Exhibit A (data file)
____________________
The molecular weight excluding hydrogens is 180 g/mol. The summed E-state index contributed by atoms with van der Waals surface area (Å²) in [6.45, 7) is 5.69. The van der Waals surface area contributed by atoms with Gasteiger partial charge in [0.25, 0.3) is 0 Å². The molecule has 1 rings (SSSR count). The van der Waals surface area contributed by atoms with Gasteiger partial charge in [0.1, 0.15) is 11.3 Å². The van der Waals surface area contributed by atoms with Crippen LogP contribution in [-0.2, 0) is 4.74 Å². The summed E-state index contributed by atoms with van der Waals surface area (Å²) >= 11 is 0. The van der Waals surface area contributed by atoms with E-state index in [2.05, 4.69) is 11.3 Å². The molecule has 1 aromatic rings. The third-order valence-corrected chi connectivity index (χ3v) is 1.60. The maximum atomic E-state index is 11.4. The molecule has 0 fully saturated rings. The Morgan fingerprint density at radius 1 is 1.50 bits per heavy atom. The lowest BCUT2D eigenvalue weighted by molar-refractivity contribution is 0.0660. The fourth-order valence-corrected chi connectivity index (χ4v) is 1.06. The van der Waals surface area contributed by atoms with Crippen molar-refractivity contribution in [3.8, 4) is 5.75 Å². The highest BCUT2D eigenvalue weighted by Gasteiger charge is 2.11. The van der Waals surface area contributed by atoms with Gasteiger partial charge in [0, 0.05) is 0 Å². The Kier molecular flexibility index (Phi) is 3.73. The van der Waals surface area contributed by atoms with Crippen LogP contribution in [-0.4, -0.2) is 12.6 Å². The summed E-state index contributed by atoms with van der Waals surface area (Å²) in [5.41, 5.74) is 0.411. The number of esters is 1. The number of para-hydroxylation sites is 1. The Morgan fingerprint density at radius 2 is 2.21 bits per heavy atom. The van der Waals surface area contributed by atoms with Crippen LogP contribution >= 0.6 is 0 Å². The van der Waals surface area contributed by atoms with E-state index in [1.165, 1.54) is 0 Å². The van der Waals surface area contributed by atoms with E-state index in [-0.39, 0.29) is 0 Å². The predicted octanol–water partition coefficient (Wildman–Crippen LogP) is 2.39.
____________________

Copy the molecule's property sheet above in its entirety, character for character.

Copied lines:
The molecular weight excluding hydrogens is 180 g/mol. The summed E-state index contributed by atoms with van der Waals surface area (Å²) in [6.45, 7) is 5.69. The van der Waals surface area contributed by atoms with Gasteiger partial charge in [0.25, 0.3) is 0 Å². The molecule has 1 rings (SSSR count). The van der Waals surface area contributed by atoms with Gasteiger partial charge in [0.1, 0.15) is 11.3 Å². The van der Waals surface area contributed by atoms with Crippen LogP contribution in [-0.2, 0) is 4.74 Å². The summed E-state index contributed by atoms with van der Waals surface area (Å²) >= 11 is 0. The van der Waals surface area contributed by atoms with E-state index in [2.05, 4.69) is 11.3 Å². The molecule has 1 aromatic rings. The third-order valence-corrected chi connectivity index (χ3v) is 1.60. The maximum atomic E-state index is 11.4. The molecule has 0 fully saturated rings. The Morgan fingerprint density at radius 1 is 1.50 bits per heavy atom. The lowest BCUT2D eigenvalue weighted by molar-refractivity contribution is 0.0660. The fourth-order valence-corrected chi connectivity index (χ4v) is 1.06. The van der Waals surface area contributed by atoms with Crippen molar-refractivity contribution in [3.8, 4) is 5.75 Å². The highest BCUT2D eigenvalue weighted by Gasteiger charge is 2.11. The van der Waals surface area contributed by atoms with Gasteiger partial charge in [0, 0.05) is 0 Å². The Kier molecular flexibility index (Phi) is 3.73. The van der Waals surface area contributed by atoms with Crippen LogP contribution in [-0.4, -0.2) is 12.6 Å². The summed E-state index contributed by atoms with van der Waals surface area (Å²) in [5.41, 5.74) is 0.411. The number of esters is 1. The number of para-hydroxylation sites is 1. The Morgan fingerprint density at radius 2 is 2.21 bits per heavy atom. The van der Waals surface area contributed by atoms with Crippen LogP contribution >= 0.6 is 0 Å². The van der Waals surface area contributed by atoms with E-state index in [1.165, 1.54) is 0 Å². The van der Waals surface area contributed by atoms with E-state index in [-0.39, 0.29) is 0 Å². The predicted octanol–water partition coefficient (Wildman–Crippen LogP) is 2.39.